Homosexuals File Complaint Against Minister for Not ‘Marrying’ Them

Pulpit pdWINSTON-SALEM, N.C. — Two homosexual men in North Carolina have filed a complaint against their United Methodist minister for refusing to “marry” them, stating that he has failed “to perform the work of the ministry.”

Scott Chappell and Kenneth Barner, who attend Green Street United Methodist Church in Winson-Salem, filed the complaint with the Western North Carolina Office of the United Methodist Church late last month, charging their leader, Kelly Carpenter (male), with discrimination.

“On October 26, 2014, we asked Carpenter to officiate at our wedding and he has refused to do so, citing church rules from the United Methodist Book of Discipline that forbids pastors from celebrating homosexual unions or performing same-sex wedding ceremonies,” the complaint reads. “Carpenter’s refusal to perform our wedding violates our rights as members of his church and my fiance and I wish to charge him for this offense.”

It further outlines that Chappell and Barner are “active members” of the congregation, and that Barner is “the current chair of the Leadership Council and often leads the praise and worship portion of the service.” The two became “engaged” during a Sunday service before the congregation.

“My fiance and I are members of this church, having pledged to uphold the work of the church through our prayers, presence, gifts and service,” the complaint continues. “Carpenter has accepted the call to be our pastor, accepted the call to be in ministry to all people, and accepted our membership in the church but is refusing to ‘perform the work of the ministry.'”

Chappell and Barner also state that because the United Methodist Book of Discipline prohibits “racial or gender discrimination,” Carpenter is violating the rules as they allege that the is discriminating against the men because they are both males. They contend that the denomination’s stance is therefore contradictory as it decries discrimination but prohibits ministers from marrying those of the same sex.

The United Methodist Book of Discipline outlines that “the practice of homosexuality is incompatible with Christian teaching” and that “self-avowed practicing homosexuals” may not be ordained as ministers in the denomination. It also forbids ministers from hosting or participating in “ceremonies that celebrate homosexual unions.”

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“The discriminatory and offensive language in the United Methodist Church Book of Discipline and Carpenter’s refusal to marry my fiance and me has caused great spiritual harm to us both,” the men claim. “[My] fiance and I have been victimized by Carpenter’s adherence to United Methodist Church rules, which is a chargeable offense per our Book of Discipline.”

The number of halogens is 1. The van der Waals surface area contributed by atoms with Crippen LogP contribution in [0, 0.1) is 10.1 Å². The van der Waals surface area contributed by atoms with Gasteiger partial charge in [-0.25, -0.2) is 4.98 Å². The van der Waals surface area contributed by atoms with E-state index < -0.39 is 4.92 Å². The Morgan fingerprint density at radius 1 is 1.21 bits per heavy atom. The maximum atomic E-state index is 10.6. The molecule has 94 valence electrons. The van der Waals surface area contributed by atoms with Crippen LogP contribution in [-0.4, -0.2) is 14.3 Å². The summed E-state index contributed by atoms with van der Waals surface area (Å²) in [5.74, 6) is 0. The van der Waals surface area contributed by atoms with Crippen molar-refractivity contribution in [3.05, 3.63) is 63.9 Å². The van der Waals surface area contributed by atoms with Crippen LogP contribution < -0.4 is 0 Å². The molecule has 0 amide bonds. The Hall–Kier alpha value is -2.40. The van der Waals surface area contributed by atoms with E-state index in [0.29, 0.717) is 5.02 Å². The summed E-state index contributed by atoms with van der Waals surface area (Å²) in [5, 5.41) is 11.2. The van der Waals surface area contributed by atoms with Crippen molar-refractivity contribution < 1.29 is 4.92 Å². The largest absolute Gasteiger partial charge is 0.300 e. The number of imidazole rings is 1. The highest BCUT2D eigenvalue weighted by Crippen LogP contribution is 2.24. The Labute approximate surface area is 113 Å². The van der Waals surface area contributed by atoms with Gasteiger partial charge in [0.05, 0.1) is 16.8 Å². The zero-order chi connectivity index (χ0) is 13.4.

But some are wondering whether the complaint is actually an orchestrated effort by both Chappell and Barner, along with Carpenter, to seek to change the denomination’s stance on same-sex “marriage.” Carpenter told the United Methodist News Service that he declined to officiate the ceremony because he feared the consequences, but stated that “If there was a way for me to be a co-signer with the complaint, [I would].”

Additionally, according to reports, Green Street United Methodist Church announced last year out of protest that would not host any wedding ceremonies in its sanctuary until the denomination changed its policies on same-sex “marriage.”

Those within the United Methodist denomination remain split on the issue of homosexuality. In an article entitled “Why Many Methodists Still Oppose Same-Sex Marriage,” John Lemperis, the Director of the UM Action program of the Institute on Religion and Democracy, said that the Bible is crystal clear on the matter.

“Even liberal Biblical scholars now agree that the Old and New Testaments are very clear in their moral disapproval of homosexual practice,” he wrote. “More fundamentally, Scripture paints a beautiful picture of marriage as a holy covenant of intensely intimate, self-giving community between man and woman, uniting the two most basic, equal categories of humanity.”

“We submit to Jesus as Lord,” Lemperis stated. “If He is truly Lord, then no area of our lives can be off-limits to Him. Jesus spoke strongly about the centrality of self-denial in following Him, which often means dramatic personal sacrifices, including not acting on powerful desires for things outside of God’s best for us. … Jesus and new life in Him are more than worth it.”


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